Get Better Quicker


Learning a martial art takes time. While it may be easy to learn a single move or a few techniques to defend yourself in the event of an altercation, developing a systematic knowledge of self-defense and really learning the mechanics and dynamics of a fight is a lifelong process. However, how quickly you become good is not solely a function of how much time you can devote to training. It’s also about learning how to train efficiently and effectively.

Though there are no shortcuts that will allow you to advance from novice to expert, there are some pitfalls that can make the process take longer. Avoiding these pitfalls and, more importantly, developing good habits early on will ensure that you become a better fighter faster. Two of these habits are learning how to make the most of sparring sessions and focusing on the basics.

Learn How to Spar

Even if developing as a fighter is all about self-improvement, learning how to work well with other people from your class will make you better. Specifically with jiu-jitsu, there are an endless number of variations for different moves and even grips, and the more of these variations you see and the more distinct styles you encounter, the more comfortable you will be in any situation. Therefore, you should be trying to get as much out of your sparring sessions as possible. You should be learning from your partner, asking them questions when they surprise you, and using your time to figure out how to refine your technique.

A surefire way to not accomplish this is to treat every sparring session like it’s a matter of life or death. As Coach Firas Zahabi of Tristar Gym in Montreal notes in the above video, this was a lesson that he had to learn the hard way when he was younger, since he always went at 100%. On the one hand, no one in the gym wanted to spar with him because he treated every session as though it was a real fight. On the other, he ended up knocking his partners out, cutting short the amount of time that he was able to practice with another person. Ultimately, he wasn’t learning anything new.

Coach Firas later realized that sparring is not about dominating your partner; instead, it’s about refining your technique and trying new things. All too often, younger jiu-jitsu fighters learn one or two combinations of moves that work are really effective and use them all the time. This can be a good thing if they continue to develop additional fundamentals, but if they are afraid of being bested while sparring because they take it too seriously, there is a good chance that they will fall back into their comfort zone to avoid submission. Unfortunately, they may never leave that comfort zone, which means they won’t see any progress.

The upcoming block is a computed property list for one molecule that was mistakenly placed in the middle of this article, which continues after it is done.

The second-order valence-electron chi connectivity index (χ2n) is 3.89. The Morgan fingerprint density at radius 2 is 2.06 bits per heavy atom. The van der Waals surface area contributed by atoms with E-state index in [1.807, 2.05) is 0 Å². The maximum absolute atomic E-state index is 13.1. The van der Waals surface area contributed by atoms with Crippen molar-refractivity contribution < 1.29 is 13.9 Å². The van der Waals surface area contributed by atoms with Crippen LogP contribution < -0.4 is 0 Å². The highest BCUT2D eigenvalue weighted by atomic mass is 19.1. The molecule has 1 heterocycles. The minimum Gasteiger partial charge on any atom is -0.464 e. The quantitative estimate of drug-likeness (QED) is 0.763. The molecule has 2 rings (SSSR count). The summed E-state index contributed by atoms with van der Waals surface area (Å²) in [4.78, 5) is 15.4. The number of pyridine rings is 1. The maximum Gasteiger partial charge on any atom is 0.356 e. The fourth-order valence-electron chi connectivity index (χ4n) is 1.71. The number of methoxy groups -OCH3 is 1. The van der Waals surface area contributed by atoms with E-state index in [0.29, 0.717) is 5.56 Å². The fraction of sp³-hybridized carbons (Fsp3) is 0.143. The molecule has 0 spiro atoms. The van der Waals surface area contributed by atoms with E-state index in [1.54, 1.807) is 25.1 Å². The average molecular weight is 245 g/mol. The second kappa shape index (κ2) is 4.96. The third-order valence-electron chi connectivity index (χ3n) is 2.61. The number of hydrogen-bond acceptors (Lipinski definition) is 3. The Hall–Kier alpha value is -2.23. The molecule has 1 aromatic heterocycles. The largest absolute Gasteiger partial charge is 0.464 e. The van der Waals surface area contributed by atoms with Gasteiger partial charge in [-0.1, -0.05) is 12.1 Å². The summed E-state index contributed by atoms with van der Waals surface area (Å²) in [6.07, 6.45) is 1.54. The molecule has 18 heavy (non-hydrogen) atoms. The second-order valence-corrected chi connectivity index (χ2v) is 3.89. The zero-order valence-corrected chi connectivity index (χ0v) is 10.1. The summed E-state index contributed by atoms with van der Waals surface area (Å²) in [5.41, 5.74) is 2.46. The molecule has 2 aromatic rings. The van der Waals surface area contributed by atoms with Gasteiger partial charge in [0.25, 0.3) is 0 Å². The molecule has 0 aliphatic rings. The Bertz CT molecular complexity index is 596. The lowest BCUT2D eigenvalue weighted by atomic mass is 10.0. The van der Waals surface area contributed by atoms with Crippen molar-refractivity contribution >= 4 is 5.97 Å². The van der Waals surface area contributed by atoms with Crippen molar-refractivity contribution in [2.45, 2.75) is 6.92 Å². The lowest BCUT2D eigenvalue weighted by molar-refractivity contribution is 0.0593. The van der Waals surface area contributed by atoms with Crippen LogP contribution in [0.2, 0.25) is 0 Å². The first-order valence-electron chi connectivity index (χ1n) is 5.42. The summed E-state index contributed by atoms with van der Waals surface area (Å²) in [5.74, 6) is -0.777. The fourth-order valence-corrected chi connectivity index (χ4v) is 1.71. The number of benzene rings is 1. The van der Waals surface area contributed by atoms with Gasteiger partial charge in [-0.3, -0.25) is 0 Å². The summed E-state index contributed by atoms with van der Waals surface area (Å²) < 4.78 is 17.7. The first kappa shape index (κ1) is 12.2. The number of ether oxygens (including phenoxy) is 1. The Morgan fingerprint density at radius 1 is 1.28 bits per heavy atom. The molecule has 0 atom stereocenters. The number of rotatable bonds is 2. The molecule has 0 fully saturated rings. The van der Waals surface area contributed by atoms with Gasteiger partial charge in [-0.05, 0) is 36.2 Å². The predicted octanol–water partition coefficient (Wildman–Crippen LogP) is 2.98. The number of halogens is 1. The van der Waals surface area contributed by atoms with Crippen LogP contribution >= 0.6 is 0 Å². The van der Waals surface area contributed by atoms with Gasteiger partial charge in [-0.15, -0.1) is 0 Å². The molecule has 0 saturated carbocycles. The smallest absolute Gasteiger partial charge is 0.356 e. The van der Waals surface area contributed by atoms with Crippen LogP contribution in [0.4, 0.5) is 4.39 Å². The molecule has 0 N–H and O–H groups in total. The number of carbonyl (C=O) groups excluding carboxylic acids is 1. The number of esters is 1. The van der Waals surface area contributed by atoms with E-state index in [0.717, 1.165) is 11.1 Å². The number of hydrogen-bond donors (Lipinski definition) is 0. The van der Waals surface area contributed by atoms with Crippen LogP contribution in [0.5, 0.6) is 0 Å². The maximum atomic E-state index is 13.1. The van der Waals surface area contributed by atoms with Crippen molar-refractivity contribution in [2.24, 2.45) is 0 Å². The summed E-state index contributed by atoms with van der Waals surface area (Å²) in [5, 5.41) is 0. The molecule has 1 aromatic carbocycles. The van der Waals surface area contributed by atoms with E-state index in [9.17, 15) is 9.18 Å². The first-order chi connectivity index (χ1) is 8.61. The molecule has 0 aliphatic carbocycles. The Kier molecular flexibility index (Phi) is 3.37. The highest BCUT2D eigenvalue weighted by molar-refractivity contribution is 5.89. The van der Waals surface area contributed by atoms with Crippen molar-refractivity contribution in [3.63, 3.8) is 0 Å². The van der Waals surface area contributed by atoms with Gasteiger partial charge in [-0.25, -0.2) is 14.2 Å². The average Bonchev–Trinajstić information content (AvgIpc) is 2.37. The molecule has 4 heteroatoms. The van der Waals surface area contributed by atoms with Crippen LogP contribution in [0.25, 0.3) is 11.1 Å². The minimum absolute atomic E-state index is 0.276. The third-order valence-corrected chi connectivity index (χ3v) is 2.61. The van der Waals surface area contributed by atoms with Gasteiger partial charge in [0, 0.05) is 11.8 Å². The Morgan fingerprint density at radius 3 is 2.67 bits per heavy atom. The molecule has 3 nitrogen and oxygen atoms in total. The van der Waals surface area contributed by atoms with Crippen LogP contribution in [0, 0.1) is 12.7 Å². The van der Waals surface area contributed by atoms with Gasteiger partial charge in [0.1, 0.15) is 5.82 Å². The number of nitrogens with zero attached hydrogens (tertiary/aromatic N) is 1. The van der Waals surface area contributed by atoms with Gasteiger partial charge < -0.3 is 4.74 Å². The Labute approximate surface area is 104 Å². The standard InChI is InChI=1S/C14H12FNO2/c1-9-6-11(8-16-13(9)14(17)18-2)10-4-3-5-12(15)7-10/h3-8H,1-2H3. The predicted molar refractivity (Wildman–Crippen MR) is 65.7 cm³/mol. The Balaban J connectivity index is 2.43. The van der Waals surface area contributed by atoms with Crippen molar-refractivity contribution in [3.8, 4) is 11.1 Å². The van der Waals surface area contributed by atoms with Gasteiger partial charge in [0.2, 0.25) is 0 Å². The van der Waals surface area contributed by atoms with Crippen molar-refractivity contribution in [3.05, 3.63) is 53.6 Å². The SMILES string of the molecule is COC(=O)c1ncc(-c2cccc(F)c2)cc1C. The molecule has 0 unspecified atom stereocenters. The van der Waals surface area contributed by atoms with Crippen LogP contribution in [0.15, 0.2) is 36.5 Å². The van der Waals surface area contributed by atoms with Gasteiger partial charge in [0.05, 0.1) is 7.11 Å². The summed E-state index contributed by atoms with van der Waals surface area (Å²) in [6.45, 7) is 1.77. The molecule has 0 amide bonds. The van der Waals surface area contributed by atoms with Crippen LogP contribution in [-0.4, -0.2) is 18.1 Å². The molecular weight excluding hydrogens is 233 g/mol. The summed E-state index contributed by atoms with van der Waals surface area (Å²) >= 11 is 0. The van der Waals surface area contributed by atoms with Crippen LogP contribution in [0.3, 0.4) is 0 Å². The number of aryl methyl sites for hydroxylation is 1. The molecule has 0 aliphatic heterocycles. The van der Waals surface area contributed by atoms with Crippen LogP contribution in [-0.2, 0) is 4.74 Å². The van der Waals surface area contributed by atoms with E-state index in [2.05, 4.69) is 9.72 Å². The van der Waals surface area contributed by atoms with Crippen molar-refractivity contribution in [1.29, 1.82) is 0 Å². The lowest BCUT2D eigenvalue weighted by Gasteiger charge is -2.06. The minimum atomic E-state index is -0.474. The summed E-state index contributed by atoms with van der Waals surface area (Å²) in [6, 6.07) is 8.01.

When you allow yourself to lose and to fail and to even get choked out when trying out a new technique or a new combination, you will eventually get better at them and become a more well-rounded fighter.

Stick to the Basics

Coach Firas also emphasizes the importance of sticking to the basics of a martial art. In the case of jiu-jitsu, this means learning the fundamental techniques that are taught to white belts, and then continuing to iterate and improve upon one’s ability to execute them. As John Danaher told Coach Firaz, these moves are fundamental to each level of fighting—from white belt to black belt.

This is a crucial point. It also means, if you do not have a firm grip on the basics and you have been training for five or six years, you will find yourself being regularly beaten by fighters who have been training for only two or three years but have strong fundamentals. To put it more bluntly: If you are not executing your fundamentals effectively and efficiently, you will lose to someone who is.

As Coach Firas explains, the basics make up the vast majority of virtually any fight. Even for black belts fighting at a tournament, at least 80% of the moves they employ are going to be techniques that they learned while they were white belts. They rely on these fundamental moves because they are the most effective and they allow fighters to put themselves in a position to submit their opponent.

Of course, the best way to develop and refine your fundamentals is through repetition and learning how to have productive sparring sessions. Taking this kind of approach, one that recognizes the importance of the basic elements of jiu-jitsu and the central place sparring has during training, will ultimately make you a more effective fighter and allow you to become better quicker.